Temporary Protected Status is not something you want to take lightly. When the U.S. government designates a country as TPS, it’s for valid and appropriate reasons. Before applying, you’ll want to be well-informed of your rights and odds of approval, as well as have help establishing evidence and proving your case.
At Nuñez & Associates, we understand that this is your life and family at stake. We strive to be the most compassionate immigration attorney’s you can find and we’ll work hard to protect your family from removal proceedings to a TPS designated nation.
Temporary Protected Status Overview
The Department of Homeland Security may designate a country for Temporary Protected Status (TPS) under certain conditions such as a civil war; an environmental disaster such as an earthquake, hurricane or tsunami; an epidemic (such as cholera or tuberculosis); or other extraordinary conditions that are temporary. Once designated, citizens of that country or persons with no nationality but who had habitually resided in that country have certain benefits after registering for TPS status. Those benefits may include:
- May not be removed from the U.S. (deported)
- Can obtain an EAD or employment authorization document
- May be granted travel authorization
- Can apply for other benefits
However, having TPS status does not confer on the immigrant the right to apply for permanent residency, though it does not prevent the immigrant from otherwise obtaining a green card through marriage to a U.S. citizen, by employment or by another type of adjustment of status.
Eligibility for TPS Status
Foreign nationals who qualify for TPS status include:
- Citizens of the designated country or persons with no nationality who had been a habitual resident of the country designated for TPS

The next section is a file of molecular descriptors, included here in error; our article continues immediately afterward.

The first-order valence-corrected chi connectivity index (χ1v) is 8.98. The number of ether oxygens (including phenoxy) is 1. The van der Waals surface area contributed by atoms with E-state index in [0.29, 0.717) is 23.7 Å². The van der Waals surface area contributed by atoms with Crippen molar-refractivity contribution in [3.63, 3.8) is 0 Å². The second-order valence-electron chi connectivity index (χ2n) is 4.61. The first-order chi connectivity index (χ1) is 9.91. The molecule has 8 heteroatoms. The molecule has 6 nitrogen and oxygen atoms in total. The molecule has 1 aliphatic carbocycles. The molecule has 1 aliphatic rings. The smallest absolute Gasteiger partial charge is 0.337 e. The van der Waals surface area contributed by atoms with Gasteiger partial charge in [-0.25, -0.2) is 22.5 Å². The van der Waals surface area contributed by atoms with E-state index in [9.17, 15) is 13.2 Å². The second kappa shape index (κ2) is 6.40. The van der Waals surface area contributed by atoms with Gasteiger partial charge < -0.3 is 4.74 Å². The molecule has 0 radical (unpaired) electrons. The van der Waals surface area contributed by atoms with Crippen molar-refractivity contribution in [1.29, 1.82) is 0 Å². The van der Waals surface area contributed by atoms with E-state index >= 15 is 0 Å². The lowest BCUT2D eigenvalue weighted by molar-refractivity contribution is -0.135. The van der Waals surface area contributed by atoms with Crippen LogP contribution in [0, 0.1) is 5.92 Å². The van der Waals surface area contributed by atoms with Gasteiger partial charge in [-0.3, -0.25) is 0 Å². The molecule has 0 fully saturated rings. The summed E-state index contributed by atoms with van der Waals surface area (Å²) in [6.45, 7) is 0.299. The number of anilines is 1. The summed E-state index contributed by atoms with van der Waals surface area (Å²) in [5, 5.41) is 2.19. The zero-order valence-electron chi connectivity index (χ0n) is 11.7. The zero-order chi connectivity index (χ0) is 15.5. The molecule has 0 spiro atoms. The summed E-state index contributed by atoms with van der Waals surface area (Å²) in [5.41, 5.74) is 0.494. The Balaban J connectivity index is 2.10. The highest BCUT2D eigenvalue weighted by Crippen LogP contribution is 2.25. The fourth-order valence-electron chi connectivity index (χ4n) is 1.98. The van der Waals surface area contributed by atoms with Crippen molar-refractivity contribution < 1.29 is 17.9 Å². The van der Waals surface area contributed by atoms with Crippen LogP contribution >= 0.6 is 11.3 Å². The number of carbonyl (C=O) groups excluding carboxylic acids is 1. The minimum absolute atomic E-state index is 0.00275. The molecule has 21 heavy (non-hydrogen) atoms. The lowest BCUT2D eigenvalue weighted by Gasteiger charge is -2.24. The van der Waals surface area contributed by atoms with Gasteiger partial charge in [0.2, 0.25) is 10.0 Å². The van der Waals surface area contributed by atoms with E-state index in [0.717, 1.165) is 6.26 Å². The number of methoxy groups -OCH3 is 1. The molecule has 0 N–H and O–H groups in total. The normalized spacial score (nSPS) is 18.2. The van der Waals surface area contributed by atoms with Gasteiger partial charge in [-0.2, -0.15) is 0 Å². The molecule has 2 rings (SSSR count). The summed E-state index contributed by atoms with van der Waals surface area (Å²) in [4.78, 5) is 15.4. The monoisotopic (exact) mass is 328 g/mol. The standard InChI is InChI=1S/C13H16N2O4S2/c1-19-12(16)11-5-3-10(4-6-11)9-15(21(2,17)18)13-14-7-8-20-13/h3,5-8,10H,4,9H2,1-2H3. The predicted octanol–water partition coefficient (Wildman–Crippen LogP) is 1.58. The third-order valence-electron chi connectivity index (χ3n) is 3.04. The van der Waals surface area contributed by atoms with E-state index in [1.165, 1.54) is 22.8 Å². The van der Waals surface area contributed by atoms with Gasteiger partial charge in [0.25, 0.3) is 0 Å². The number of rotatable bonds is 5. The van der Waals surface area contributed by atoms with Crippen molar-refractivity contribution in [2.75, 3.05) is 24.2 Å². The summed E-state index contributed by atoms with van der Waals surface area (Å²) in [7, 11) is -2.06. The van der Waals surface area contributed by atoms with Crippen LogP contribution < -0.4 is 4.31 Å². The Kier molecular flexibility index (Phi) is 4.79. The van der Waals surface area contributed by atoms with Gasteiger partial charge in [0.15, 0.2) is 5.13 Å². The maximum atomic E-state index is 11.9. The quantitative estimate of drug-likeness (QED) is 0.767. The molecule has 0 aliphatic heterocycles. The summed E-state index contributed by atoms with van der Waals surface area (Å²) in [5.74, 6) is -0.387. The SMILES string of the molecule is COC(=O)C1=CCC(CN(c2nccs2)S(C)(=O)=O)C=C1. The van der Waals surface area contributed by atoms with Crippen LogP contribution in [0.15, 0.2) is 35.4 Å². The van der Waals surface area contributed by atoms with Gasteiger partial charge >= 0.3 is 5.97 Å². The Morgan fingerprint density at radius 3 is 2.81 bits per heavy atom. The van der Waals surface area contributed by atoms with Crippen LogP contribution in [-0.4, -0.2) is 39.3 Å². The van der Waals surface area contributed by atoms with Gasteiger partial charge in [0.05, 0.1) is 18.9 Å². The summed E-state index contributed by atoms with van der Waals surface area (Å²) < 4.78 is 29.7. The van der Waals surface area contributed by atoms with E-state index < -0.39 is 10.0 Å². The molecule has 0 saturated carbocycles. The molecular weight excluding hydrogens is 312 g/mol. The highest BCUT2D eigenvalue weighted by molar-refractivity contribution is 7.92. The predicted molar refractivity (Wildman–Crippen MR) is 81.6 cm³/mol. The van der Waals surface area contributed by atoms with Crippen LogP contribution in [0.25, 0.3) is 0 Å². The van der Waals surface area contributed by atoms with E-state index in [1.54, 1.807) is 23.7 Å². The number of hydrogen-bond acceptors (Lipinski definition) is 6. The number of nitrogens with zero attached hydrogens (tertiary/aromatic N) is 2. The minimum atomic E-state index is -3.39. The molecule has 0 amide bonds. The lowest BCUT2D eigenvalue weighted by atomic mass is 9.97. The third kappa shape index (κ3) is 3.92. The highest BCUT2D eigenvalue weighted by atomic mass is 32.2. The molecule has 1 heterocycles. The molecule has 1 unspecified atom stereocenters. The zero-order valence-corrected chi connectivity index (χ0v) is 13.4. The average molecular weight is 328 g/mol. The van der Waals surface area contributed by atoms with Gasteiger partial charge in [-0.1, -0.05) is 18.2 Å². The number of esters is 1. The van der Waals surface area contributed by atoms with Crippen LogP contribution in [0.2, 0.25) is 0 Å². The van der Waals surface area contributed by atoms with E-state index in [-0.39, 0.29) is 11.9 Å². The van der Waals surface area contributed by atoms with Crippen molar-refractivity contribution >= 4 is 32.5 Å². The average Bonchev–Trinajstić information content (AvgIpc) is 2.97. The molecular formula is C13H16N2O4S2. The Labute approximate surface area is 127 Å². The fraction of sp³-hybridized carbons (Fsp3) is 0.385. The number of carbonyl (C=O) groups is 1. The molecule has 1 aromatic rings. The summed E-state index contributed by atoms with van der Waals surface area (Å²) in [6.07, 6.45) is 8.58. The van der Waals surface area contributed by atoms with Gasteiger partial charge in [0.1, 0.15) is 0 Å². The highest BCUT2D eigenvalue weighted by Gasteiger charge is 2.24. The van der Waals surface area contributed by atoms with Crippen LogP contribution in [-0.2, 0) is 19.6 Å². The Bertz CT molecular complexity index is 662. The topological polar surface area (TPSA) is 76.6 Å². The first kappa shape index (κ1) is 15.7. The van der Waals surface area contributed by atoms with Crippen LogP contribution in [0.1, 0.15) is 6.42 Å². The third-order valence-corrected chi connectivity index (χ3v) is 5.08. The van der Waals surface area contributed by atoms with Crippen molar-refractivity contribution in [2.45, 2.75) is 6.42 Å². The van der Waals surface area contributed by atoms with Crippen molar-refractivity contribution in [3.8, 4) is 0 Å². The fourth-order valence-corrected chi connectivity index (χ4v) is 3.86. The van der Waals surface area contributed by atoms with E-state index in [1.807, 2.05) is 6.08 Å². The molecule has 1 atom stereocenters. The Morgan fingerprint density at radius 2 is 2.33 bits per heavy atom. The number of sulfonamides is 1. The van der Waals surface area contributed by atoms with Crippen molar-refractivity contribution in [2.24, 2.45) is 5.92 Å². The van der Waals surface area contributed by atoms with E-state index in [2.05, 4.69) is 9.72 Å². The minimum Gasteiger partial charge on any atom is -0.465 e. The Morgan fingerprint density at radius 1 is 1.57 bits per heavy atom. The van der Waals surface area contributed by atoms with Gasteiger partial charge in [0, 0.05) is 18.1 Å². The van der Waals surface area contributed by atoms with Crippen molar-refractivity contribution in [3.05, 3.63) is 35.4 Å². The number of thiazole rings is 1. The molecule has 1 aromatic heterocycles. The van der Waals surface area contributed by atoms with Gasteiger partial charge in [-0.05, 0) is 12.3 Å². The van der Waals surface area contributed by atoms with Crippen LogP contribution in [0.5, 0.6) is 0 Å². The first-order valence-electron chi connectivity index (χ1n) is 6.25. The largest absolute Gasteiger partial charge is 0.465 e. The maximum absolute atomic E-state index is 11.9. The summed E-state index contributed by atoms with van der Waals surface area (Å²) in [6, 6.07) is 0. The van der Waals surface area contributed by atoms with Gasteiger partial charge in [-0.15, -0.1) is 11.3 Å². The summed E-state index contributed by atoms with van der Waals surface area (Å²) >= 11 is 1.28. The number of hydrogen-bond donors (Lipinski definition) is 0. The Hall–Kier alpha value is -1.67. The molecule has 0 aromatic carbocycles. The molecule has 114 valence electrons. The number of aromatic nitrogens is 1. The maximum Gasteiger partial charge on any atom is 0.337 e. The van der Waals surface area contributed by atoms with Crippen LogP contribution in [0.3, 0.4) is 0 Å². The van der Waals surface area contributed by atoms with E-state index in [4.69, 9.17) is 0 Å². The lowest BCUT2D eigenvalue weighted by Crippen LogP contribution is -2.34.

- Those who have been in the U.S. continuously since the home country was designated for TPS
- Those who applied for TPS status during the initial open registration or are eligible to apply during any extension of your country’s designation
- Those with no felony convictions or two misdemeanor convictions
- Those who did not participate in the persecution of anyone in their country or anywhere else
- Those who are otherwise admissible as an immigrant
- The applicable application form is I-821, Application for Temporary Protected Status. You should also file Form I-765 for the EAD.
You will also need to show evidence of the following:
- Passport, identity card or other valid certification of your citizenship or residency in the TPS designated nation
- Confirm your date of entry into the U.S. (I-94 arrival record)
That you have been continuously residing (CR) in the U.S. since the CR date for your country (medical, employment, school records, rental receipts, letters from community representatives are all used as evidence of this factor)
The U.S. prefers primary evidence of the above information, such as a birth certificate, passport or national identity documents. If these are not available, you will have to explain why you do not possess them or cannot possess them. In these cases, you can present credible secondary evidence such as school, medical or employment records, baptismal certificate and affidavits from close friends or relatives detailing their relationship to you and how and what knowledge they possess of your residence in the TPS country, birth, and the nationality of your parents.
Your stay in the U.S. on TPS status is generally for at least six months and up to 18 months, but it may be indefinite depending on whether the DHS extends the TPS designation of your country.
TPS Designated Countries
The list of countries designated in 2016 as TPS includes:
- El Salvador
- Sierra Leone
- South Sudan
Some of these countries have TPS expiration dates with no current re-registration period or the current initial registration period has expired.
If you are granted TPS status, you must be sure to re-register during each re-registration period. Late re-registrations are accepted if you can demonstrate good cause. There are specific requirements regarding late filings, however.